January 21, 2016
All startups must pivot at some point in response to the market. Founders who use real data and objectively understand their user base make this move without fear. That is exactly what HipPocket cofounder James Bohan-Pitt did after Celebrate 2015 in September.
In the first iteration of his mobile app, Bohan-Pitt focused on individual real estate agents. He sought to relieve the pain point of listing turnaround time every agent must handle when attempting to sell. HipPocket leverages social media such that agents can use their cell phone to create a full listing and push it to their network in minutes instead of in days.
The mobile app gained initial traction because it saved time and helped agents and sellers feel better about their relationship. However, Bohan-Pitt realized he needed to scale the user base faster. Getting agents to sign up one at a time wasn't meeting the needs of the business, so he pivoted his focus to brokers. Brokers have multiple agents working for them across many locations in a region. This source of users was exponentially better than what had occurred.
This led to necessary changes in the mobile app. No longer was HipPocket simply a private communication tool for agents to post listings. Now, the mobile app needed to integrate with existing databases and all social media. Bohan-Pitt explained it as “HootSuite for realtors” where agents could push listings to all social media platforms from the app.
I asked Bohan-Pitt about connecting with databases, and he said there's more to it than just being a portal; this is where the real magic happens, he asserts. Trying to give the big data of real estate a personality and making a database in a social experience is the real challenge. Allowing agents to easily sift through the massive amounts of data in a multiple listing service is the pain-point HipPocket will solve:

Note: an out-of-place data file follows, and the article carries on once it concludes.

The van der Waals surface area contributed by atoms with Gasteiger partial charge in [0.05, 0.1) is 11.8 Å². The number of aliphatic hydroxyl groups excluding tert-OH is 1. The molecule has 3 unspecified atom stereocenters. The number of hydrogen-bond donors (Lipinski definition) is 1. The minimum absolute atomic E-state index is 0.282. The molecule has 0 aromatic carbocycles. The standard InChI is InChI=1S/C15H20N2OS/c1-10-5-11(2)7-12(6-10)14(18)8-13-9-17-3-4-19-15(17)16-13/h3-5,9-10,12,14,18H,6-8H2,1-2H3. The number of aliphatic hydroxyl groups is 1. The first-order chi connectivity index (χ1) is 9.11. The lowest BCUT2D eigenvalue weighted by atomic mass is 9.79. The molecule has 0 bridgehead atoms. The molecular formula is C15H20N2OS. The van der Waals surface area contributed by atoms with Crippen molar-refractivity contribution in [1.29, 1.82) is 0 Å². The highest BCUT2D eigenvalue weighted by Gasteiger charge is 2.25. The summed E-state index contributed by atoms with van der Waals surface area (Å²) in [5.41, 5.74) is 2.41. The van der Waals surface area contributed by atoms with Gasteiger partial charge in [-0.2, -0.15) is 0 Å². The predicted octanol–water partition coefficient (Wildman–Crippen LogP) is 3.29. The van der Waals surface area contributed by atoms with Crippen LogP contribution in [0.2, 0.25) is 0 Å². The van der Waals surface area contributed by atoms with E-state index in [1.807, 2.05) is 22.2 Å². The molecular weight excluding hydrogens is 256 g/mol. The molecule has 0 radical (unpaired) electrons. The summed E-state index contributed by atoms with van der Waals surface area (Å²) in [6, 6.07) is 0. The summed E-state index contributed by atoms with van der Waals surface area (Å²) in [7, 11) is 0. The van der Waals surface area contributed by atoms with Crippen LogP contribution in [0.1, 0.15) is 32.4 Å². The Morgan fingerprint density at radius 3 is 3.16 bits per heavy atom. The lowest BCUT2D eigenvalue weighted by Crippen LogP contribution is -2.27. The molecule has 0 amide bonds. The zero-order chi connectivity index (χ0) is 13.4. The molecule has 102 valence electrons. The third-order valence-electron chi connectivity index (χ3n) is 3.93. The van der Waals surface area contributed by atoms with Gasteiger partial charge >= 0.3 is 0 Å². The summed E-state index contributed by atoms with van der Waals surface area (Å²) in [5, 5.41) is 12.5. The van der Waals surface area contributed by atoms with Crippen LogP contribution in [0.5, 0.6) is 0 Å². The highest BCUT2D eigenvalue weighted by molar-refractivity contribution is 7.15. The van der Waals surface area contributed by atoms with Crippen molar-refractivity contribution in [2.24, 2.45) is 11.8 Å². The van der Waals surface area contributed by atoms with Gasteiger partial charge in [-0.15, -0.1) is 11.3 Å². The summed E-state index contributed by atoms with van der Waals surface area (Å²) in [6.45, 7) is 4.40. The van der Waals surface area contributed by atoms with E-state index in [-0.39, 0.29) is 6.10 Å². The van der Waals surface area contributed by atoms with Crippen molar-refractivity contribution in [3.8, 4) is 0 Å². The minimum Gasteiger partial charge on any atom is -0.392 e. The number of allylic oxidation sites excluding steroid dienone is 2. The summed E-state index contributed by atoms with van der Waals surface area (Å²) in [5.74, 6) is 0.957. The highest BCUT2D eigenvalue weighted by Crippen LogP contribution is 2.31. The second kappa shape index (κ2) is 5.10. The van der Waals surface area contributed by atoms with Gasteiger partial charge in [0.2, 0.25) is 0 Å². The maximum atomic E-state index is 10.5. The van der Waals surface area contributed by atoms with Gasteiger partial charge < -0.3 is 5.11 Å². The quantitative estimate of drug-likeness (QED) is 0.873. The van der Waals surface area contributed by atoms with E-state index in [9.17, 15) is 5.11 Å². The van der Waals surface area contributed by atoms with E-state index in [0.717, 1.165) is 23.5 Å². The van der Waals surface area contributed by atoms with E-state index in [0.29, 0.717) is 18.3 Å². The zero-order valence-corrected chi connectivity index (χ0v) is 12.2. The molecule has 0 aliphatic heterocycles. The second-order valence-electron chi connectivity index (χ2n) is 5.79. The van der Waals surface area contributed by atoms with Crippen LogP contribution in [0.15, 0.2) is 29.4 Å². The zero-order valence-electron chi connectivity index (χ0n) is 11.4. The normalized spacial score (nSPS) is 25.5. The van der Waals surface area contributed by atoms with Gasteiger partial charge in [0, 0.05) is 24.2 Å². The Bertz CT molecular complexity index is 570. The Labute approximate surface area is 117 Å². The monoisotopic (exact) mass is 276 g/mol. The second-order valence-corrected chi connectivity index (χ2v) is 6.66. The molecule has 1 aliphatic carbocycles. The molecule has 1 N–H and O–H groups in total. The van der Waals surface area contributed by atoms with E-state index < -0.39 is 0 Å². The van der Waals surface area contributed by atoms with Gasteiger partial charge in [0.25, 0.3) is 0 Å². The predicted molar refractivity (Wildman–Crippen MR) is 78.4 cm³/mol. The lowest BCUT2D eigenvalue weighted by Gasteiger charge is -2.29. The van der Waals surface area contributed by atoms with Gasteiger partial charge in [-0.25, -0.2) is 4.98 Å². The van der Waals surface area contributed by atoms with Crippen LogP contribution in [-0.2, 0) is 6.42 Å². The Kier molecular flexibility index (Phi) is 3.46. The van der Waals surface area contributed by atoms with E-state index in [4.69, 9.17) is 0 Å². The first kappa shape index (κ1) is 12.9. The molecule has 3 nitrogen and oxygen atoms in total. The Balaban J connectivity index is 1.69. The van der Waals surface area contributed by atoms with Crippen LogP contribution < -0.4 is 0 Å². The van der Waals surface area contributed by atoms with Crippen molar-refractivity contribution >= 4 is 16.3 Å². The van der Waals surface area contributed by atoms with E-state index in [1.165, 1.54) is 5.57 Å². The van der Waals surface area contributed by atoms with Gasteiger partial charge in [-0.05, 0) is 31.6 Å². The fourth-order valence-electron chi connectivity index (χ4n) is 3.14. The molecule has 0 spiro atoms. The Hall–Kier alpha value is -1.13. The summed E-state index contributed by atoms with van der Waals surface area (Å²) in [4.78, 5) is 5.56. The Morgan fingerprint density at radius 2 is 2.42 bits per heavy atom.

“This is an efficiency play,” said Bohan-Pitt. “It will allow agents to get away from admin work and focus on prospecting.”
Not only will the pivot scale the user base faster, it will scale revenue as well. Brokers are the people with the most resources. This version of the mobile app is now in beta. Brokers can sign up now for free and be part of the test round, then pay $2 per agent per month after launch. Once the app is finalized, the subscription fee will rise to $5 per agent per month for new users after launch.
“I didn't think I'd be building an enterprise software company,” laughed Bohan-Pitt, “but here I am…The real estate industry doesn't need real estate Facebook. It needs to be focused.”
Bohan-Pitt talked more about his growth as a founder. There have been many learning moments along the way. Creating and maintaining a revenue stream has been one of his biggest. “You will get pricing wrong at first,” he said. “That's ok.” Shifting focus from building a good product to maintaining cash flow meant setting the right expectations with potential users up front. Not everyone can or wants to pay for this kind of mobile app. Bohan-Pitt said knowing how and when to move on is critical to growth and success.
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